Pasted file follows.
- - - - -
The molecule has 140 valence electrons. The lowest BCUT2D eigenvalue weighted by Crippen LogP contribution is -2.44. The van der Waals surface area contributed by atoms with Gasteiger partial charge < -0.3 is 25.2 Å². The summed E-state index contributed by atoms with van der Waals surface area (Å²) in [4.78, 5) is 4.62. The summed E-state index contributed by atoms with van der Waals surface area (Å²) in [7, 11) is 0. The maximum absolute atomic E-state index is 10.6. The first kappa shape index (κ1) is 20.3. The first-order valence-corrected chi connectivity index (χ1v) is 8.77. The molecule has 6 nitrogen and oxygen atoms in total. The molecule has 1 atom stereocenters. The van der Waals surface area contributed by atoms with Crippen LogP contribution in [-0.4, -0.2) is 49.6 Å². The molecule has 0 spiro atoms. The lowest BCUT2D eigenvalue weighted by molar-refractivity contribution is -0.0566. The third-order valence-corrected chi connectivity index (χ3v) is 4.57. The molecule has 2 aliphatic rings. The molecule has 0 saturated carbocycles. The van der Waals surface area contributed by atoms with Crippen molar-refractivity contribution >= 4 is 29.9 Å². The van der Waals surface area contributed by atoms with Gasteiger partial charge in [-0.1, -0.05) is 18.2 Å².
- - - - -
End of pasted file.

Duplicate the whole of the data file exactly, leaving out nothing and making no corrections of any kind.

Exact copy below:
The molecule has 140 valence electrons. The lowest BCUT2D eigenvalue weighted by Crippen LogP contribution is -2.44. The van der Waals surface area contributed by atoms with Gasteiger partial charge < -0.3 is 25.2 Å². The summed E-state index contributed by atoms with van der Waals surface area (Å²) in [4.78, 5) is 4.62. The summed E-state index contributed by atoms with van der Waals surface area (Å²) in [7, 11) is 0. The maximum absolute atomic E-state index is 10.6. The first kappa shape index (κ1) is 20.3. The first-order valence-corrected chi connectivity index (χ1v) is 8.77. The molecule has 6 nitrogen and oxygen atoms in total. The molecule has 1 atom stereocenters. The van der Waals surface area contributed by atoms with Crippen LogP contribution in [-0.4, -0.2) is 49.6 Å². The molecule has 0 spiro atoms. The lowest BCUT2D eigenvalue weighted by molar-refractivity contribution is -0.0566. The third-order valence-corrected chi connectivity index (χ3v) is 4.57. The molecule has 2 aliphatic rings. The molecule has 0 saturated carbocycles. The van der Waals surface area contributed by atoms with Crippen molar-refractivity contribution >= 4 is 29.9 Å². The van der Waals surface area contributed by atoms with Gasteiger partial charge in [-0.1, -0.05) is 18.2 Å².